Q & A With Bobby McFerrin at Jazz at Lincoln Center
November 19, 2012 | By | No Comments
A few years ago I had the opportunity to see Bobby McFerrin perform at Jazz at Lincoln Center and it was one of the most inspiring performances of my life. The way he interacts with the audience and creates such a safe, open, free environment to perform is unlike any other performer I have ever seen.
Bobby McFerrin starts all his shows with 2 solo improvisations. Similar to Keith Jarrett’s solo piano improvisations. He sits down on stage and just starts singing. The magic is that even he doesn’t know where the piece will end up, but all that matters is that he doesn’t stop.
The next few pieces were done with a chorus of about 40 men and women. They were beautifully arranged pieces, with African themes and latin percussion. The way the voices intertwine and move amongst each other was brilliant.
What is amazing about the style of performance that McFerrin brings to the stage is how he incorporates the audience into the playing. He would literally pick someone out of the crowd to come up and improvise a vocal improvisation.
At one point he would walk up to a woman and try to get her to sing with him. Some people would choke up and wouldnt be able to open themselves up, but others are just dying to sing with him.
It was a really amazing lesson as a performer on how to get a crowd to open themselves up and let you mold their hearts. This was ultra-influential on me and I hope to use some of the thing I saw the next time I perform.
If you ever get the chance to see Bobby McFerrin Live, I would jump on the opportunity. It is an experience of a lifetime.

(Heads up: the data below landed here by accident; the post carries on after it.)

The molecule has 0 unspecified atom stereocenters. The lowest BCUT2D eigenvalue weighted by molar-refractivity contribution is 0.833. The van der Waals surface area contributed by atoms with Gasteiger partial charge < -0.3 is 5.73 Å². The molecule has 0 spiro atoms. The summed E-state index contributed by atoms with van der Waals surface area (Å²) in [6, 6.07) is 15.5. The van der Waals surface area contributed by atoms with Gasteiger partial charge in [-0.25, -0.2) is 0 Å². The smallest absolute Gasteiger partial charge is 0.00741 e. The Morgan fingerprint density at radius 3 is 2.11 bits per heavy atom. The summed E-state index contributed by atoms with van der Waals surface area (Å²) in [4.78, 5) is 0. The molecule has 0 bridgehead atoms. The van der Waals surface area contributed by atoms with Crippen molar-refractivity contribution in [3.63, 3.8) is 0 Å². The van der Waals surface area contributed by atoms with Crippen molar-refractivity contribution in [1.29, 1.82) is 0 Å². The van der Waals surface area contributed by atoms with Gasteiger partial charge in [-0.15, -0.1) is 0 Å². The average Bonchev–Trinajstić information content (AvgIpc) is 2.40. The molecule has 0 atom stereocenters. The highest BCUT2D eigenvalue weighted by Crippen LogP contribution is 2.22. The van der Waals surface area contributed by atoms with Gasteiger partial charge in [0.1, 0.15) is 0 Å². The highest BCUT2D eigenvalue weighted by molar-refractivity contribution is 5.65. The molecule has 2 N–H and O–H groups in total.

Afterwards there was a Q & A discussion with him. Here are a few of the questions that were asked:
What kind of music do you like?
“I like most things. I like anything that swings and has a nice beat to it. The kind of music I don’t like is the kind that is violent in nature or misogynistic or oversexed. There’s so many songs out there that are very degrading to women. I don’t like songs that are negative and have no redemptive value.”
What do you like about improvising?
“The thing that I like about improvising, just generally is the fact that you are doing something only one time. And there is something extraordinarily beautiful to me about that.
The first two pieces that I do at every concert are improvised. That’s sort of a rule of thumb for me. Its funny it used to only be the first piece, but then I discovered that after improvising the first piece the most difficult decision was to figure out what I would be doing for the second piece. So I decided to make the second piece another improv. And then after that it’s up for grabs, whatever comes to mind at the time. The halls are different, the audiences are different, and I just kind of go with whatever I’m feeling at the time.”
What is your favorite album of all time?
“…For classic rock music an album Eric Clapton, Ric Grech, Ginger Baker, and Steve Winwood did called, Blind Faith…
…Keith Jarretts first solo album called, Facing You. And Miles Davis Live Evil….”
When you improvise, do you ever get jammed up?
“At the very beginning of the show, when I do my solo improves, I ignore the audience. And I actually like a dark house where I cant see anyone. I like to get to the hall at the last second so I don’t have the hall in me. I like to have the street in me. So I get to the hall maybe ten minutes to 8 o clock. That’s the way I like it. I never get jammed in an improv because fundamentally improv is simply motion. The most courageous thing you need to do is keep singing keep playing. So you never stop. You would stop if you were thinking about what you’re doing. But if you don’t think about that and you just keep your attention on the motion the notes just continue to flow.”